pink spider & cancellations

March 28, 2011

After the earthquake, most events and social gatherings here in Tokyo were immediately placed on hold. Eric and I had plans to go to two events over the weekend directly after the quake, and I’m sure it comes as no surprise that they were both cancelled. However, the cancellations did not stop there. Over the next few days announcements of cancellation or postponement came for almost every single event that we had scheduled for the rest of the month, and most of the social engagements we had planned were put off indefinitely as we processed the shock of what was going on.

One of the events that we had been planning to see the weekend after the quake was the musical Pink Spider. Most people outside of Japan, and even most of those here in Japan, probably haven’t heard of this particular musical. It pieces together the music of hide to into a rock musical, and was produced with the cooperation of everybody’s favorite bassist J. I’ve been a huge fan of both for many years, and dragged Eric down with me shortly after we started dating 8.5 years ago, so it was a given we’d want to see what this was all about.

Several performances of the two week run of the musical were cancelled, including the show we had purchased tickets to at 1pm on March 12th. Performances resumed several days later, and we received information around then with instructions on how to exchange or refund our unused tickets. I was not really in the correct headspace to go to any events for the first two weeks after the quake, so we put off exchanging our tickets until the last possible day, which was Friday of last week.

The theater Pink Spider was being performed at is actually relatively close to where we live, so we chose to walk there directly. It only took about 20 minutes to get there from our apartment, which is not much longer than it would have taken on the train, considering there would have been a transfer involved. It’s definitely the closest we’ve ever had to go for a music event, which was strange.

At the venue we were directed into a long line outside for people who had called to reserve a spot, and waited our turn to exchange the ticket. It was quite crowded, and I got the impression that many others affected by the cancellations had probably chosen to wait until the Friday evening performance to exchange their tickets due to work, etc.

As always, we were the only non-Asian foreigners present, but somehow this time it felt different in light of all that had happened and the knowledge of how many others had left while we stayed.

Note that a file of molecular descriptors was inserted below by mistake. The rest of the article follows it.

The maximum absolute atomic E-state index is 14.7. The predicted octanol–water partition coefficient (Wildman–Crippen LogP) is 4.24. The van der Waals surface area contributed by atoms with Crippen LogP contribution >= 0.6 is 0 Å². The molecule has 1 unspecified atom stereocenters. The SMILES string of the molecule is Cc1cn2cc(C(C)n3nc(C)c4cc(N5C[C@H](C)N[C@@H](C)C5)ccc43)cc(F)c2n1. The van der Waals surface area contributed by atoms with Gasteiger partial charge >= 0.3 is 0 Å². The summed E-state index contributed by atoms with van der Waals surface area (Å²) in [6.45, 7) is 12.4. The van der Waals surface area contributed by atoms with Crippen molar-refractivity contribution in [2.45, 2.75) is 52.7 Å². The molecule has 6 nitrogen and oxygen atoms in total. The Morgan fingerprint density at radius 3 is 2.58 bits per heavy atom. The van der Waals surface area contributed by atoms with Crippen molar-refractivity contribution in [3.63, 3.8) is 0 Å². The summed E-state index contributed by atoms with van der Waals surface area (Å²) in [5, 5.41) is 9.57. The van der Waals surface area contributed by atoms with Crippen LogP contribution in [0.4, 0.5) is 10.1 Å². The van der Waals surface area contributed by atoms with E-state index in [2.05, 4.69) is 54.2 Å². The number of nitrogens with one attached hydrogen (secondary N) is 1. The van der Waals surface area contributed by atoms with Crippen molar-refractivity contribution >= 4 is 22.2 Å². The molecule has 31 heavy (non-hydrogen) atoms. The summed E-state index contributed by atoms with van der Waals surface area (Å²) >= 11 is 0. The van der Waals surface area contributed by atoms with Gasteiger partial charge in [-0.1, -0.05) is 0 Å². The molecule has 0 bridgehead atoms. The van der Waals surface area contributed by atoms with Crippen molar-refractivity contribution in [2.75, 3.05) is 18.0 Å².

We had no real idea what Pink Spider would be about prior to the start and, it being our first Japanese language musical, we were vaguely worried that we’d have a hard time following the story, but it turned out to be a lot of fun. In the end it was pretty much exactly what I’d expected: a thinly veiled excuse to rearrange hide songs for a full musical cast and perform them with choreography. There was just enough story to kind of keep things together and moving forward, but the main point and attraction was definitely hearing how the songs would be performed.

J wandered in and out of the scenes at random intervals with very little reason, and I suspect the entire point of casting him at all was so that he could pay tribute to his friend, attract more viewers, and be involved somehow. He did perform two actual songs (including Rocket Dive) himself during the course of the musical, complete with bass and mic stand, which set off the crowd (myself included, of course) screaming out “J——!!” like the crazy devotees that we are.

After the performance the two headliners and J all said a few words about the earthquake, and thanked everyone for coming to see them despite the hardships that Japan was facing at the moment. There was definitely some of the same feeling of “let’s band together and overcome” that has been oozing out of every orifice in this country lately, and it was both sad, and cheering at the same time.